The first recorded appearance of a white-clad Lucia in Sweden was in a country house in 1764. The custom did not become universally popular in Swedish society until the 1900s, when schools and local associations in particular began promoting it. Around the 1930s, we meet the first modern Lucia-processions in the streets of Stockholm, with the luminous Lucia in front, followed by an entourage of girls and boys dressed in white. Originally, this was actually a publicity stunt of one of the city's daily newspapers, yet it became so popular that it quickly spread to several parts of the world. Nowadays, the Lucia-celebration remains a widely popular happening throughout Scandinavia, and during the last decades, it has increasingly become a celebration for the youngest. In schools, kindergartens, hospitals and other public institutions there are processions with children dressed in white, carrying candles baskets of lussekatter in their hands. In Sweden, even a national Lucia is proclaimed, and each town and village elects their very own Lucia.
It is quite a sight, standing in a pitch black room when a Lucia-procession enters singing, wearing long, white robes with burning candles in their hands. In front we have Lucia herself, wearing her candlelit crown and a red ribbon around her waist, accompanied by a number of “handmaidens”. Though many songs are dedicated to this celebration, the one most commonly used throughout Scandinavia was really a Neapolitan folk song. The earliest version dates back to 1835, when the Italian composer Teodoro Cottrau translated the text from Neapolitan dialect to standard Italian. Today, it remains as the official song of the Lucia-celebration, known by Scandinavians by heart. It is a song that truly captures the heart of the celebration, and bears witness of the brighter, warmer days to come.
The night treads heavily
around yards and dwellings
In places unreached by sun,
the shadows brood
Into our dark house she comes,
bearing lighted candles,
Saint Lucia, Saint Lucia.
Wish to try out the traditional lussekatter (Saffron Buns)?Ingredients (25 buns)
1 g (1/28 oz) saffron threads (optionally, turmeric may also be used)
50 g (2 oz) yeast
200 g (7 oz) sugar
300 ml (1½ cup) milk
150–200 g (5–7 oz) butter
1 tsp salt
750 g (26 oz) flour
100 g (3½ oz) raisins
2 tbs water
To make ‘Lucia cats’ (lussekatter), grind the saffron along with a cube of sugar, using a mortar and pestle. (For those who think ahead: drip a little cognac on top, and let stand a few days.) Crumble the yeast in a bowl and stir in a few tablespoons of milk. Melt the butter and pour on the milk.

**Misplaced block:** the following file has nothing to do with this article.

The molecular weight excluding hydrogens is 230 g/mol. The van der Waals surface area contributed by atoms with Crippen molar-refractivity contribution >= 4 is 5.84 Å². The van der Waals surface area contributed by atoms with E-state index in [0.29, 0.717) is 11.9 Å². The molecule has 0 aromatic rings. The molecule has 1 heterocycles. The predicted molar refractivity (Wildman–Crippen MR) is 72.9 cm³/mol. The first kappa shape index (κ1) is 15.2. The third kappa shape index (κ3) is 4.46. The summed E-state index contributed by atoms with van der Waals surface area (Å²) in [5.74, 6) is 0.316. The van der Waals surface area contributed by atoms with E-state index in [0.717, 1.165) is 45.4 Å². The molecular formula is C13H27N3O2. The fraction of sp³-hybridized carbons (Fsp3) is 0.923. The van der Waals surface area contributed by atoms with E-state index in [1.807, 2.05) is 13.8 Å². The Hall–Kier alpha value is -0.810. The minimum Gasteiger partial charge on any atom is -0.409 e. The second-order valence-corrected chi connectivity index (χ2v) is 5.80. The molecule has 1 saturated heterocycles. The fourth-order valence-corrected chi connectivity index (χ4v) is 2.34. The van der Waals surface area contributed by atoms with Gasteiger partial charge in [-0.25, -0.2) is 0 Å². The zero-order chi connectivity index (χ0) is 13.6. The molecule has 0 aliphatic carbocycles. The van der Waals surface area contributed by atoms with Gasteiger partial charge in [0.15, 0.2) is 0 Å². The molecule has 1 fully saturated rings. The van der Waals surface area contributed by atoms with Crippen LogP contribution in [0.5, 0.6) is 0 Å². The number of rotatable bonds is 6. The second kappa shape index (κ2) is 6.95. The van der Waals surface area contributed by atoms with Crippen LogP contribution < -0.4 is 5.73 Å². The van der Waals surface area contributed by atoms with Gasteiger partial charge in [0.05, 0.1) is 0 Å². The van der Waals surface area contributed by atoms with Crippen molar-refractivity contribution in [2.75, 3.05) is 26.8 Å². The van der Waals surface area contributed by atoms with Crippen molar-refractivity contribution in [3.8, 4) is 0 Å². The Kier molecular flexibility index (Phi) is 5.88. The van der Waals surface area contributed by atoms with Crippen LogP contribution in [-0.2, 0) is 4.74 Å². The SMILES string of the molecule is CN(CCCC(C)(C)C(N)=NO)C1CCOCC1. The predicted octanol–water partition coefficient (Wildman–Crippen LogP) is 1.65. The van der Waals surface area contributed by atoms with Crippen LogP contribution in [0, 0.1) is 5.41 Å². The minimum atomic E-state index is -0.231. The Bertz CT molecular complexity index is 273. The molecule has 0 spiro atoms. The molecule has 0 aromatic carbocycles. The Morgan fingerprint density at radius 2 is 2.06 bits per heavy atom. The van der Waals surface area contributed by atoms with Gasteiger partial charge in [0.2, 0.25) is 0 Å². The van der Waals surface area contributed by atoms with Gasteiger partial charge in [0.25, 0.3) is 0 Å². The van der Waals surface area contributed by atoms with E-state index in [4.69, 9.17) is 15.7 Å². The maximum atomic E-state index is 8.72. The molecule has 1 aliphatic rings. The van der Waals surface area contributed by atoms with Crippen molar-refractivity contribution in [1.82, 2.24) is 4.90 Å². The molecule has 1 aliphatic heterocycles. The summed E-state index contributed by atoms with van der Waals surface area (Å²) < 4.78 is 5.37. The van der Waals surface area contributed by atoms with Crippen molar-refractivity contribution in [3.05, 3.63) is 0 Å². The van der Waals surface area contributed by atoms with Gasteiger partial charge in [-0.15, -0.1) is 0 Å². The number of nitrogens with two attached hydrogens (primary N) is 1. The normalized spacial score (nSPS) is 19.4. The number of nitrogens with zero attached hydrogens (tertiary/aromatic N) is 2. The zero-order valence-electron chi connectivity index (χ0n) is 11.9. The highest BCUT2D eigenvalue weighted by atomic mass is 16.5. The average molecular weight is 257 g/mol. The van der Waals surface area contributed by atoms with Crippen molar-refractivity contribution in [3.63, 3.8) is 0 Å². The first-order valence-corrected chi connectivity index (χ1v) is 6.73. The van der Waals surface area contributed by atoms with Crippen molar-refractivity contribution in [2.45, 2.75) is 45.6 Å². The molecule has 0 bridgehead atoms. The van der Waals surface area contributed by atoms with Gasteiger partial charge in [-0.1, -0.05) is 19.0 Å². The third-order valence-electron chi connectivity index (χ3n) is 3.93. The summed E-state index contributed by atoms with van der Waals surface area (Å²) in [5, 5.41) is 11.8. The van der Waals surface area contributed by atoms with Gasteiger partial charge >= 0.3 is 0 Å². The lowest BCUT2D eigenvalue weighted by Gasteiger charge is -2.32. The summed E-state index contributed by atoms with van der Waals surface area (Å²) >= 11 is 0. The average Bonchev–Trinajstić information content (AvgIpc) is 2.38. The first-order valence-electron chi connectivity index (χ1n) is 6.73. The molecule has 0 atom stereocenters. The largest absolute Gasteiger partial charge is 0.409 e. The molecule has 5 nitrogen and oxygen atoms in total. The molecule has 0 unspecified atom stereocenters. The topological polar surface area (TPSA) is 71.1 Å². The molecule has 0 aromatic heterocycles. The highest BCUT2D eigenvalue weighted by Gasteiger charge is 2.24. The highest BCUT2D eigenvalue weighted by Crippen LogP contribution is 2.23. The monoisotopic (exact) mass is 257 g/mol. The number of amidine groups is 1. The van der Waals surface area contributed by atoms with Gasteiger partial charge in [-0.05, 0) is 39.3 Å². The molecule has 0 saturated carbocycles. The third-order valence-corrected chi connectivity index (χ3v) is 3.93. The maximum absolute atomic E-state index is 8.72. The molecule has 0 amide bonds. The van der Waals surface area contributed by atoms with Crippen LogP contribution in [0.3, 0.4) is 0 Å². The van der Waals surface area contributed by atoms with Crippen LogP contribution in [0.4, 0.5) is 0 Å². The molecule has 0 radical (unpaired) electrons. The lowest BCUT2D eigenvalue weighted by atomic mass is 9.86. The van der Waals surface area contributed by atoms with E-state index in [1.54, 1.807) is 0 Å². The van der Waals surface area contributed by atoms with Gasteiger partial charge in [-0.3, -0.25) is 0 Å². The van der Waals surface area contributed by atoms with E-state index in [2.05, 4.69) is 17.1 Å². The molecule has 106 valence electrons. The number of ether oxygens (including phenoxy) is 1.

Add the rest of the ingredients, except the raisins, and knead the dough in a dough mixer for 10 minutes. Carefully mix in most of the raisins, cover the dough and let it rise for 30 minutes at room temperature.
Divide the dough into 25 pieces and roll the buns in an oblong shape, about 10 cm (4 in) long. Cover them and let rest for 10 minutes, then roll them twice as long and twist the ends of each bun in opposite directions to form a sort of figure 8. Put one raisin in the middle of each half figure 8.
Place on a greased baking sheet and let rise under a towel for about 90 minutes, or until the buns have doubled in size. Bake in the oven (220°C/425°F) for 5 minutes. Beat together the egg and water, brush the mixture on the buns. Allow to cool on the baking sheet.
- Kristin Støle Kalgraff. ’Lussi Langnatt – den farligste natten i året.’ An article from the University of Stavanger. Publisert på nettstedet www.forskning.no 12.12.2010. URL: http://forskning.no/kulturhistorie-jul-overtro/2010/12/lussi-langnatt-den-farligste-natten-i-aret [Retrieved 29.10.2015]
- The official site of Sweden. Culture and traditions/Celebrating the Swedish way: Lucia. URL: https://sweden.se/culture-traditions/lucia/
- The official site of Sweden. The recipe of Saffron Buns: https://sweden.se/culture-traditions/saffransbullar-and-pepparkakor/
- Per Holck (1993). Merkedager og gamle skikker. Cappelen
- Ørnulf Hodne (2007). Jul i Norge. Gamle og nye tradisjoner. Cappelen.